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Web app attacks, PoS intrusions and cyberespionage leading causes of data breaches

Lucian Constantin | April 15, 2015
Phishing attacks continue to be effective, but mobile threats are not a big concern, according to a Verizon report.

Weak or stolen credentials are also the leading cause of point-of-sale compromises and account for over 50 percent of breaches involving Web applications. As such, companies should strongly consider implementing two-factor authentication mechanisms wherever possible.

In this year's report Verizon has again split security incident patterns into nine categories: crimeware, cyberespionage, denial of service, lost and stolen assets, miscellaneous errors, payment card skimmers, point of sale, privilege misuse and Web applications.

It then established relationships between those attack categories and various types of threat actors and targeted organizations. As such, readers can learn that hacktivists favor Web application attacks (61 percent) and denial-of-service attacks (31 percent) while organized crime groups favor crimeware (73 percent) and Web application attacks (20 percent).

Companies in the accommodation, entertainment and retail sectors are more likely to be the victims of point-of-sale intrusions, while those in the financial services sector are more likely to be targeted with crimeware and Web application attacks.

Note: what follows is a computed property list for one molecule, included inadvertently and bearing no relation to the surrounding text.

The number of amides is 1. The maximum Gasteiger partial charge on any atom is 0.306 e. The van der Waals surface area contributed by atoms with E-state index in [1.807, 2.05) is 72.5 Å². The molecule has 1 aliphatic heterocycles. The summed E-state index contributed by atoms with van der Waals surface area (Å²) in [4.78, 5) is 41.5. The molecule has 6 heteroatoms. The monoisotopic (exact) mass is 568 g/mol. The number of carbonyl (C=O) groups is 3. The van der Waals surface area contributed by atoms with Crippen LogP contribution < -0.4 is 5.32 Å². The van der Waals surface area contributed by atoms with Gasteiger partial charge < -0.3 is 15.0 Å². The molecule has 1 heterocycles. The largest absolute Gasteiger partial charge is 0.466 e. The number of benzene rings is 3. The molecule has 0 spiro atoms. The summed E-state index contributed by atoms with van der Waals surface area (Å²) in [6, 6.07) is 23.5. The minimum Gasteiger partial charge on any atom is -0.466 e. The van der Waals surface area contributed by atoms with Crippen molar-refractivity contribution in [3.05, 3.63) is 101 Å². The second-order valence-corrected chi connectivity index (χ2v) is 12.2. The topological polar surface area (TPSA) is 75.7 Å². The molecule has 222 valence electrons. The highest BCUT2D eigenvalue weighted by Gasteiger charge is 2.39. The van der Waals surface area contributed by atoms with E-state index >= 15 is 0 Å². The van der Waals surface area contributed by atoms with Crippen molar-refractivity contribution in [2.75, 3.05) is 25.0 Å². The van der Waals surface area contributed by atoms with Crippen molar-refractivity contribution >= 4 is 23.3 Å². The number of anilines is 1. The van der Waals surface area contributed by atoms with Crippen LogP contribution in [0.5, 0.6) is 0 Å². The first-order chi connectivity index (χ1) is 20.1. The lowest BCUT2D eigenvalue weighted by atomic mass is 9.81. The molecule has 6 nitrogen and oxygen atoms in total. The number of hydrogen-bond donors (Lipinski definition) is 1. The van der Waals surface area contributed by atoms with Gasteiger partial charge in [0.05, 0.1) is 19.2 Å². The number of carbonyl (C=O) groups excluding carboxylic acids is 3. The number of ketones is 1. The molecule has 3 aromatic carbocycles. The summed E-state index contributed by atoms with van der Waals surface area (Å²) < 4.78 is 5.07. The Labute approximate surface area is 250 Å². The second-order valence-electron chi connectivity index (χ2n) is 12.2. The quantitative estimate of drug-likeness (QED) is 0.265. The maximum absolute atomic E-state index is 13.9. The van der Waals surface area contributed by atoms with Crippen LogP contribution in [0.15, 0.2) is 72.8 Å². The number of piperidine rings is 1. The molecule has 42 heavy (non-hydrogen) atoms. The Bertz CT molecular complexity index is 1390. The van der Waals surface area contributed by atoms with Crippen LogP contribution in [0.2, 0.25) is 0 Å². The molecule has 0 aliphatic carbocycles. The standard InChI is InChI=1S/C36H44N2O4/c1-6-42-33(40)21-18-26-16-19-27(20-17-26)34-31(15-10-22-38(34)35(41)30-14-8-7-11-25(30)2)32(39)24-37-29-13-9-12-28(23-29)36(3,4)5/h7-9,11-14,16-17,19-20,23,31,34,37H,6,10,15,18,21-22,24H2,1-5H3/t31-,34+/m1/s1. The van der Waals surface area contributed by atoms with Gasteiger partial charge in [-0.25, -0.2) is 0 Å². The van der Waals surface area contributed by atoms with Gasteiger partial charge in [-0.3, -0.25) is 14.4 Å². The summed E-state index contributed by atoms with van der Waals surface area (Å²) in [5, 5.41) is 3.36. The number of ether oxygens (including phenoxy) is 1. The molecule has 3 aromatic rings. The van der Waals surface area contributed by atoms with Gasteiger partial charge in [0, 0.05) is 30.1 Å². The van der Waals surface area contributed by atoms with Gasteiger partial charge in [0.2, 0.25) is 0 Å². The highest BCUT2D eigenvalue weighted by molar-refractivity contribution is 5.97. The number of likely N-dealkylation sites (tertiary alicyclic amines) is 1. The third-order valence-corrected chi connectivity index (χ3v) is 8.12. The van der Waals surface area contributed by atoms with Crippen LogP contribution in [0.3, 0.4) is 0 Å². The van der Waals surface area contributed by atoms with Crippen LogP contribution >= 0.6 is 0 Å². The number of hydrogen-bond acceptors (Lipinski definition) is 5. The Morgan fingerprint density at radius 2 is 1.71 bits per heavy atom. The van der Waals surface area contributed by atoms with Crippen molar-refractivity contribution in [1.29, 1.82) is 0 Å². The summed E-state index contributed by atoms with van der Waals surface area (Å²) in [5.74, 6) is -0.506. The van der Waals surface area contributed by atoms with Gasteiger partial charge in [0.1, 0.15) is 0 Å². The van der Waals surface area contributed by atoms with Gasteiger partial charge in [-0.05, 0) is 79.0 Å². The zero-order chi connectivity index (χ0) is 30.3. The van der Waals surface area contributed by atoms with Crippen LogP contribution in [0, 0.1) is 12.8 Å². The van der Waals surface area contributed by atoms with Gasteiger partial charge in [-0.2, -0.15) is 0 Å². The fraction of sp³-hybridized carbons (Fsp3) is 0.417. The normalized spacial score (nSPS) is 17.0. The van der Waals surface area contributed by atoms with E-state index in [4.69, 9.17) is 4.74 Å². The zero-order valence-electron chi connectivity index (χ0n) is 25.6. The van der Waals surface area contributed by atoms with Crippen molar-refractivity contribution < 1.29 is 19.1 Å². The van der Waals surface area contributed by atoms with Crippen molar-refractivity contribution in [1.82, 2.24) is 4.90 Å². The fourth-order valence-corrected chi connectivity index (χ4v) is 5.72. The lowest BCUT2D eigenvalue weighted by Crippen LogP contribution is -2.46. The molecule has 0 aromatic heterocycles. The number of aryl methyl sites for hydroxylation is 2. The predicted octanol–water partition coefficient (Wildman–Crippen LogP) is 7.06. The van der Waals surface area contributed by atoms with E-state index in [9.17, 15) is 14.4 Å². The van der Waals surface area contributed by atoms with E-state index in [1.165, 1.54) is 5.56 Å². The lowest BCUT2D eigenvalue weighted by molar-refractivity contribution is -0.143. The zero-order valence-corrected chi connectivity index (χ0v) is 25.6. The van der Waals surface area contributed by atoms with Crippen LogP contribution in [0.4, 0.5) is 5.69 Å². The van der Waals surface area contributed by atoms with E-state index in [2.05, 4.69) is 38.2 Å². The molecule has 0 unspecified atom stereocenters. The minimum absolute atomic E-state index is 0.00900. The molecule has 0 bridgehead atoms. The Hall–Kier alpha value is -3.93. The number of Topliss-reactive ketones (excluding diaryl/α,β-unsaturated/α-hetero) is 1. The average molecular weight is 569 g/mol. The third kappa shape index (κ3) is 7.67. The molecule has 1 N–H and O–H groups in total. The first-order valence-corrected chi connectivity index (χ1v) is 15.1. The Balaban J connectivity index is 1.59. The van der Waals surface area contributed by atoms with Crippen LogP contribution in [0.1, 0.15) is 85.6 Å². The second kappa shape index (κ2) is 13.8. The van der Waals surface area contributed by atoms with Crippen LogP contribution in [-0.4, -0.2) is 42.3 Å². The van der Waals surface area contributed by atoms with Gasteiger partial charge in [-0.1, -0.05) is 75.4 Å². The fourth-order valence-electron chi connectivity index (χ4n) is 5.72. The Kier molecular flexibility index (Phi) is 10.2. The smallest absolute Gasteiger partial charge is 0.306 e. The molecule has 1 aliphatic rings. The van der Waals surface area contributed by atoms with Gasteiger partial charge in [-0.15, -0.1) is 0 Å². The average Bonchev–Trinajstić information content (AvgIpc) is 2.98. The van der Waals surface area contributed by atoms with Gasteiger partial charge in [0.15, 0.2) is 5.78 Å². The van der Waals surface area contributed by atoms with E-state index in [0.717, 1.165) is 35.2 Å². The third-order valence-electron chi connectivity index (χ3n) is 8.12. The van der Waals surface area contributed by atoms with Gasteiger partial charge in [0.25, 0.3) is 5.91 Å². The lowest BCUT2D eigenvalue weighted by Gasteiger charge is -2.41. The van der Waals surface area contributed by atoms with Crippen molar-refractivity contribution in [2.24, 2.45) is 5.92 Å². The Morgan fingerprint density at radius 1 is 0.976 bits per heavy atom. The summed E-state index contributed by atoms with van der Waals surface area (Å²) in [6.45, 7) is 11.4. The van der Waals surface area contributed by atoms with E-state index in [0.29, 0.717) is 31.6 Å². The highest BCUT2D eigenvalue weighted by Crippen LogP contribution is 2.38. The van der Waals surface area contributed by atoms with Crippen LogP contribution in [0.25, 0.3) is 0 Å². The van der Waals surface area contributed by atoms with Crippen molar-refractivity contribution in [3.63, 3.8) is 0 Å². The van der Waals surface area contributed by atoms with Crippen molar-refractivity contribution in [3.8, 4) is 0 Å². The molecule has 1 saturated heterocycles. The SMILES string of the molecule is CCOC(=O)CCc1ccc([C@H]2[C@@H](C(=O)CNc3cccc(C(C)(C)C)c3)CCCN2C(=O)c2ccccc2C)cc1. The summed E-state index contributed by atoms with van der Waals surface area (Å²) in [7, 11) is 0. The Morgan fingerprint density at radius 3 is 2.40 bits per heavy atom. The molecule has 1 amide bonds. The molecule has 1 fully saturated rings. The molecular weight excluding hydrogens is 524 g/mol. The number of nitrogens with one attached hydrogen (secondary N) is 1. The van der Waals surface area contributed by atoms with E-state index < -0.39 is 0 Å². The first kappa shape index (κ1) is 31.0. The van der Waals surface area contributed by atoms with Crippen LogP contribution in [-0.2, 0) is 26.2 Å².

Healthcare institutions are likely to suffer security incidents as a result of errors (32 percent) or privilege misuse (26 percent). Otherwise, cyberspies most frequently target organizations in the manufacturing, professional and information sectors.

As such, companies should prioritize defenses based on the threats they're most likely to face, which, perhaps surprisingly, are almost never mobile-based, according to Verizon.

Data shared for the report by mobile carrier Verizon Wireless, which monitors its network for signs of malware, revealed hundreds of thousands of potential infections. However, it turned out most of them were of the annoying advertising variety.

"An average of 0.03% of smartphones per week -- out of tens of millions of mobile devices on the Verizon network -- were infected with 'higher-grade' malicious code," the Verizon team said.

This echoes a recent report from Google, which found that under 0.1 percent of devices that only allow the installation of apps from Google Play had a potentially harmful application installed. Kindsight Security Labs, a security division of Alcatel-Lucent now called Motive Security Labs, reported a 0.68 percent mobile infection rate for the second half of 2014.

"Mobile devices are not a theme in our breach data, nor are they a theme in our partners' breach and security data," Verizon said. "We feel safe saying that while a major carrier is looking for and monitoring the security of mobile devices on its network, data breaches involving mobile devices should not be in any top-whatever list. This report is filled with thousands of stories of data loss -- as it has been for years -- and rarely do those stories include a smartphone."

Mobile devices should not be ignored, because they can be vulnerable to attacks and can pose risks to enterprise networks, the Verizon team said. However, for now hackers seem to favor other attack methods that don't involve smart phones, so companies should focus on those, while striving to gain visibility into mobile devices in case the threat landscape shifts in the future.

 

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